Between 2010 and 2020, funders also started to reimburse APC costs in their project funding, for example, the European Commission in the Seventh Framework Programme.12

In Project DEAL, German research institutions are – for the first time on a national level – jointly negotiating with the three major publishers, Elsevier, Springer Nature and Wiley, under the premise of ‘Publish and Read’ agreements.13 Since the DEAL contracts with Wiley14 and Springer Nature,15 there has been an intense discussion in Germany about the costs of the OA transformation.

The association of German U15, a network of 15 research-intensive universities, has expressed its concern about ‘financial … additional burdens for universities with strong research and publication activities’16 (translated by the author) and called for ‘comprehensive publication funding by third-party funders to be established immediately’17 (translated by the author). This demand is shared by the TU9 association, an alliance of nine technical universities in Germany. The association warns, ‘There is a risk that publication intensive institutions will not be able to participate in DEAL contracts in the future unless there are binding agreements with the federal government, the states and the research funders on how the financial impact of the desired paradigm shift can be absorbed.’18 (translated by the author).

The appeals of these two associations point to some of the unanswered questions that research institutions face regarding the costs of the OA transformation.

Variety of funding

The results of the German Options4OA Study from 201819 show that APCs for OA articles are financed by various means. Of the 701 German institutions contacted – including universities, universities of applied sciences and non-university research institutes – 403 took part in this comprehensive survey of OA practices in Germany.

  • 46.65% (n = 188) of the institutions state that they use third-party funds to finance OA publication fees provided by funding organizations (e.g. DFG, Federal Ministry of Education and Research (BMBF) and the European Commission)
  • 44.17% (n = 178) organize the financing of OA APCs via central service facilities (e.g. via the library budget)
  • 43.18% (n = 174) pay OA APCs using funds from the respective authors’ organizational units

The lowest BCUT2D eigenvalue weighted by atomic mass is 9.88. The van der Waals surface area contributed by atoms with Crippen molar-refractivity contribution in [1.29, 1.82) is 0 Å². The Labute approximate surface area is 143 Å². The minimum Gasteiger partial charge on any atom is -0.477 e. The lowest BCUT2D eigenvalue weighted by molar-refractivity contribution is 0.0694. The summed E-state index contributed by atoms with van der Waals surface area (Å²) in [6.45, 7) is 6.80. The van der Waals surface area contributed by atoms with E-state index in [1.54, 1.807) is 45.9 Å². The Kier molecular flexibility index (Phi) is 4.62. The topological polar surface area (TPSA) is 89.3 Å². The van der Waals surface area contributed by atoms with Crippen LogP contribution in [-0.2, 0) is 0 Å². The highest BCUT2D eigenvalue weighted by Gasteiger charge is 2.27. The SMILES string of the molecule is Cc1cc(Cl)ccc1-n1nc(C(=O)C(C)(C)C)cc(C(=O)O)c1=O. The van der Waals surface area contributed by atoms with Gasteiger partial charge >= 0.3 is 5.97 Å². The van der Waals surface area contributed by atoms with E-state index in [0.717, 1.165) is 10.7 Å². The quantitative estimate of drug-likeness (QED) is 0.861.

• 36.48% (n = 147) state that they have not yet organized the financing of publication fees (see Figure 1).20
Organization of OA publication fee funding
Figure 1 

Organization of OA publication fee funding

It is essential to keep this diversity of funding strategies in mind when considering the costs of the transformation towards OA.

Variety of expenditure

In addition, the different cost types for scientific information must be considered. Analyses at the research centres of the Helmholtz Association reveal the types of expenses that are incurred in addition to subscription and OA publishing.21

There are at least seven categories of cost types:

  1. Expenditure on subscriptions
    These funds are mostly raised centrally by the institutions’ libraries and are geared to the information needs of the respective institution. Depending on the institution and its organizational structure, subscriptions paid directly by units (and thus not organized by the libraries) must also be considered in addition to the central library subscriptions.
  2. Expenditure on publication fees for gold OA
    Since the funds for APCs are not only paid via central publication funds but also via the scholar’s units or through funding organizations, there should be central recording of this cost type.
  3. Publication fee expenditures for hybrid options
    Even though many research institutions exclude the financing of hybrid APCs, funders such as the German Federal Ministry of Education and Research (BMBF) do cover these costs; thus, it is necessary to monitor them centrally at an institution.
  4. Expenditure on publication fees for closed access
    Some journals also charge publication fees in the subscription area, e.g. colour charges (for coloured illustrations), excess charges (for excess length) and cover charges (for images on journal covers). If an institution has subscribed to the journal in question, these APCs need to be calculated in addition to subscription costs. Such expenses are usually not recorded by libraries and are therefore not monitored centrally. This gap emerges because libraries are usually only involved in the submission processes when researchers raise queries. Thus, the need for the centralized and comprehensive recording of these costs arises, as well.
  5. Expenditures for licensing of illustrations
    Costs are incurred for the subsequent use of images in publications, which are licensed in the STEM field, for example, via the Copyright Clearance Center, or in the field of art history via the VG Bild-Kunst, an association for the collective administration of copyright in art in Germany. There is a need for central monitoring of these expenditures because these costs are also usually paid directly by the scholars’ units.
  6. Expenses for consortial OA infrastructures
    Costs are also incurred for consortial OA infrastructures such as arXiv or the Directory of Open Access Journals (DOAJ). These costs should be recorded on a central level so that they can be taken into account when considering the total expenses of OA.